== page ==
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Rothamsted Research to carry out field trial with GM Camelina plantsqrcode

Apr. 27, 2016

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Apr. 27, 2016
Rothamsted Research submitted an application on Feb. 1, 2016. to the Department for Environment, Food and Rural Affairs for permission to carry out a genetically modified field trial on the Rothamsted Farm in 2016 and 2017. The risk assessment was reviewed by the independent Advisory Committee on Releases to the Environment (ACRE), and a 48-day public consultation was carried out by Defra. ACRE is satisfied that all scientific issues raised by the public with respect to this application have been addressed.
During this period and in addition to the formal consultation run by ACRE, Rothamsted Scientists have also spoken to and answered questions directly from the public, and special interest groups that have been interested in the research project and the trial.
Rothamsted Research is granted permission by the Department for Environment, Food and Rural Affairs (DEFRA) to carry out a GM field trial on the Rothamsted Farm in 2016 and 2017. Scientists at Rothamsted Research, who receive strategic funding from the Biotechnology and Biological Sciences Research Council (BBSRC), have previously trialed in the field Camelina plants that accumulate omega-3 long chain polyunsaturated fatty acids (LC-PUFAs) in their seeds. Currently, they have developed plants that can also accumulate astaxanthin, a pigment that is commonly used as a feed additive in aquaculture. The trial is part of the ongoing strategic programme of research at Rothamsted. The purpose of the trial is to evaluate in the field the performance of the novel traits combined and individually.
Omega-3 LC-PUFAs have been shown to be beneficial for human health and contribute to protection against coronary heart diseases (CHD).The primary dietary sources of these fatty acids are marine fish either wild stocks or farmed fish (aquaculture). Fish like humans do not produce these oils but rather they accumulate them through their diet in the wild or through fishmeal and fish oil in farmed fish. Around 80 percent of all fish oil is consumed by the aquaculture sector and this rapidly expanding modern industry is seeking new omega-3 LC-PUFAs sources to ensure its production practices remain sustainable and nurture the essential aquatic food web.
One potential approach towards flexible and sustainable supply of omega-3 LC-PUFAs is to engineer a crop plant with the capacity to synthesise these fatty acids in seeds. Rothamsted Research, through the strategic funding that receive from the BBSRC, have over the years developed genetically engineered Camelina plants that can successfully produce omega-3 LC-PUFAs in the glass house (Ruiz-Lopez et al.2013) and in the field (Usher et al. 2015)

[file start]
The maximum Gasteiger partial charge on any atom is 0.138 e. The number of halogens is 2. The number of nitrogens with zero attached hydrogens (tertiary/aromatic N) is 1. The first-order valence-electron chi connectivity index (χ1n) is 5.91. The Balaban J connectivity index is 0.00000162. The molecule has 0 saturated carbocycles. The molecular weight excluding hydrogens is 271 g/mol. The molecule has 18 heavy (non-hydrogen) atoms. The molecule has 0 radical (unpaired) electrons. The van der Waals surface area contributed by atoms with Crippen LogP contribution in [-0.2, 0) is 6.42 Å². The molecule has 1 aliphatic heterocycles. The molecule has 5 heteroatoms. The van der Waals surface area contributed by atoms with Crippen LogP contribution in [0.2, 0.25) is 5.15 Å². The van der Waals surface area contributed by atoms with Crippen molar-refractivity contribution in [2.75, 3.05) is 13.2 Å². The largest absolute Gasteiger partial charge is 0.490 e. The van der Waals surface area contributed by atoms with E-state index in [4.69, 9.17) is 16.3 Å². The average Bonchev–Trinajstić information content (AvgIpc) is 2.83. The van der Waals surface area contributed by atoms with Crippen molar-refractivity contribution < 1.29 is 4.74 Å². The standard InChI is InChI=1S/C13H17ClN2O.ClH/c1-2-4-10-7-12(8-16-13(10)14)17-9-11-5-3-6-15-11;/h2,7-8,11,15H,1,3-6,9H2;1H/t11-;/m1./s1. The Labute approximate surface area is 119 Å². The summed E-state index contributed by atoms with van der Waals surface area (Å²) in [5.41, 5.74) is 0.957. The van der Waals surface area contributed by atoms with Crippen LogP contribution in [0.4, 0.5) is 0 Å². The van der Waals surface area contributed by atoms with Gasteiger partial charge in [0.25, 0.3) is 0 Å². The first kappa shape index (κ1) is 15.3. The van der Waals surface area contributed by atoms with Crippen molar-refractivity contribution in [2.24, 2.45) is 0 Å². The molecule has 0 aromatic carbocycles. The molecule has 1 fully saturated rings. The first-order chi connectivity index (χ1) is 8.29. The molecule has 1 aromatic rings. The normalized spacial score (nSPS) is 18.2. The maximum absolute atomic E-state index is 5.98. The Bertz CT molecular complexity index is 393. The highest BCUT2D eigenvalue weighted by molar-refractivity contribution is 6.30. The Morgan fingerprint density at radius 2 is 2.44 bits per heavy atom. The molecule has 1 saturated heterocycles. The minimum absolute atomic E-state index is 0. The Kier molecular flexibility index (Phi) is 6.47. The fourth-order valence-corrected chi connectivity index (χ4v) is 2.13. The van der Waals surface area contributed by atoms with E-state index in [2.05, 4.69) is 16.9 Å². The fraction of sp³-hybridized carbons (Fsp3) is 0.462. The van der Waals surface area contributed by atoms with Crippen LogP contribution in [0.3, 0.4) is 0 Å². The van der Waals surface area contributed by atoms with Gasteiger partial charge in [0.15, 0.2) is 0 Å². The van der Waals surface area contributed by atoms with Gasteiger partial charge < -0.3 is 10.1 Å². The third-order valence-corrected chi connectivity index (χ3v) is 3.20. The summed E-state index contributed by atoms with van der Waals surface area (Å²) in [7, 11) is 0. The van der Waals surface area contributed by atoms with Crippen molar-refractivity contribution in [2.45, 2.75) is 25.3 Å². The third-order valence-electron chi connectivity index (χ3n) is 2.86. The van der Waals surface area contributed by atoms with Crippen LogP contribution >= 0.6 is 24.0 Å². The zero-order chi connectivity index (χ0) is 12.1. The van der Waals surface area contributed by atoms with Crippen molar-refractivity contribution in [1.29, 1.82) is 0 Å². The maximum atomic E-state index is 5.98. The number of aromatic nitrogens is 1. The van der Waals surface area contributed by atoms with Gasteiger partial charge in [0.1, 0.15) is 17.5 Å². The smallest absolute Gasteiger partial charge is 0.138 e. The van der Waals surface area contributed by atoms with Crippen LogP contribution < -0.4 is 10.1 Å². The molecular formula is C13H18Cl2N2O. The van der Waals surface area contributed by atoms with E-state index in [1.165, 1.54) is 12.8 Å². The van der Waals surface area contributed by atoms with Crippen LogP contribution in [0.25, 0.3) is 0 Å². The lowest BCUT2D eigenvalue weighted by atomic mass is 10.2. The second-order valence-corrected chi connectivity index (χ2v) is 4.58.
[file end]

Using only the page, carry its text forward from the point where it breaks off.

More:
Astaxanthin, is a carotenoid pigment that has antioxidant properties and is used as a feed additive in fish farming. It is the pigment that gives salmon its characteristic pink colour. Astaxanthin is found in some marine organisms at the base of the food-web such as algae and krill. Astaxanthin is also synthetically made and subsequently used as feed additive.
Rothamsted Research scientists and colleagues in the USA, have been testing in the laboratory and the glasshouses whether it is possible to develop GM plants that can produce both omega-3 LC-PUFAs and astaxanthin. This potentially could ensure optimal use of the GM crop as a source of the key components required for ultimately sustainable fish production.
Professor Johnathan Napier, lead scientist of this project at Rothamsted Research said: “We are very pleased to have been granted permission by Defra to carry out the proposed controlled experiment in the field.”
“The Omega-3 LC-PUFAs that are beneficial for health are eicosapentaenoic acid (EPA) and docosahexaenoic acid (DHA). Plant sources of omega-3, e.g. Flax seed, do not produce EPA and DHA; instead they produce shorter chain omega-3 fatty acids such as a-linolenic acid (ALA). ALA does not confer the health-beneficial properties associated with EPA and DHA, despite the former also being an omega-3 fatty acid. Not all omega-3 fatty acids are equivalent. We used synthetic gene sequences involved in the biosynthesis of omega-3 LC-PUFAs that have been optimised in order to be functional in Camelina plants. These synthetic sequences are based on the sequence of genes found in photosynthetic marine organisms, and other lower eukaryote species such as mosses and oomycetes.”
“We have produced three varieties of plants, one that seven synthetic genes have been introduced into the plant and they make EPA and DHA omega-3 LCPUFAs, one that has three synthetic genes and makes astaxanthin and one that has combined the genes to make EPA and DHA and astaxanthin. The reason why we needed to introduce this number of synthetic genes is that the synthesis of omega-3 LC-PUFAs and astaxanthin requires multi-step processes. In order to achieve maximum production of these oils and the pigment in the seed of Camelina plants we had to help the internal biosynthetic machinery of the plant to shift from ALA towards the production of EPA and DHA and also produce the pigment”, Johnathan Napier added.
The controlled experiment will be carried out at Rothamsted Research and sowing of Camelina seeds will take place in May this year. The plants will be harvested August/September 2016, and a small amount of seed will be used to analyse the oil content, with all the rest of the seed and plant material will be destroyed according to the consent’s conditions. The GM inspectorate, which is part of the Animal and Plant Health Agency (www.gov.uk/apha) will be carrying out regular inspections.

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